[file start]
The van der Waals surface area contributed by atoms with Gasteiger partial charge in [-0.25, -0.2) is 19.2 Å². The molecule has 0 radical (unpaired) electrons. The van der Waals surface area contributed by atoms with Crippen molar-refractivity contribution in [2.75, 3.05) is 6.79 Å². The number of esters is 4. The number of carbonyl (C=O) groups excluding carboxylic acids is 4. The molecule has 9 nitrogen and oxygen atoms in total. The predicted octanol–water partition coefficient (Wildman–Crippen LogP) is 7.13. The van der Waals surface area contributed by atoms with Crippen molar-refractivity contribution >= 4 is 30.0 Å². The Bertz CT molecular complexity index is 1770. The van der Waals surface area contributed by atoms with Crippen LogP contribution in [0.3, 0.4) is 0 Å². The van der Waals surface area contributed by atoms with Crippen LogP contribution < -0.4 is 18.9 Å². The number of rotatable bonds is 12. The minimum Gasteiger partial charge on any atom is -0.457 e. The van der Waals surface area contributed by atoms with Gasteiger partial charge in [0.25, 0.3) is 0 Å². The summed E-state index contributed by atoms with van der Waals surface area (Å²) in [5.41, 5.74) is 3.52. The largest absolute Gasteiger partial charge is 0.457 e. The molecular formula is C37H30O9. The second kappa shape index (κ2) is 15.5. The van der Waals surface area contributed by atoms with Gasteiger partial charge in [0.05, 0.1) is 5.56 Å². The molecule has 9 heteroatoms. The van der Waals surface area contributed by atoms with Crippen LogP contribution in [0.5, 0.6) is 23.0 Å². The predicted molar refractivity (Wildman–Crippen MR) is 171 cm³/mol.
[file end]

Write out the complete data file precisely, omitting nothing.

The van der Waals surface area contributed by atoms with Gasteiger partial charge in [-0.25, -0.2) is 19.2 Å². The molecule has 0 radical (unpaired) electrons. The van der Waals surface area contributed by atoms with Crippen molar-refractivity contribution in [2.75, 3.05) is 6.79 Å². The number of esters is 4. The number of carbonyl (C=O) groups excluding carboxylic acids is 4. The molecule has 9 nitrogen and oxygen atoms in total. The predicted octanol–water partition coefficient (Wildman–Crippen LogP) is 7.13. The van der Waals surface area contributed by atoms with Crippen molar-refractivity contribution >= 4 is 30.0 Å². The Bertz CT molecular complexity index is 1770. The van der Waals surface area contributed by atoms with Crippen LogP contribution in [0.3, 0.4) is 0 Å². The van der Waals surface area contributed by atoms with Crippen LogP contribution < -0.4 is 18.9 Å². The number of rotatable bonds is 12. The minimum Gasteiger partial charge on any atom is -0.457 e. The van der Waals surface area contributed by atoms with Gasteiger partial charge in [0.25, 0.3) is 0 Å². The summed E-state index contributed by atoms with van der Waals surface area (Å²) in [5.41, 5.74) is 3.52. The largest absolute Gasteiger partial charge is 0.457 e. The molecular formula is C37H30O9. The second kappa shape index (κ2) is 15.5. The van der Waals surface area contributed by atoms with Gasteiger partial charge in [0.05, 0.1) is 5.56 Å². The molecule has 9 heteroatoms. The van der Waals surface area contributed by atoms with Crippen LogP contribution in [0.5, 0.6) is 23.0 Å². The predicted molar refractivity (Wildman–Crippen MR) is 171 cm³/mol.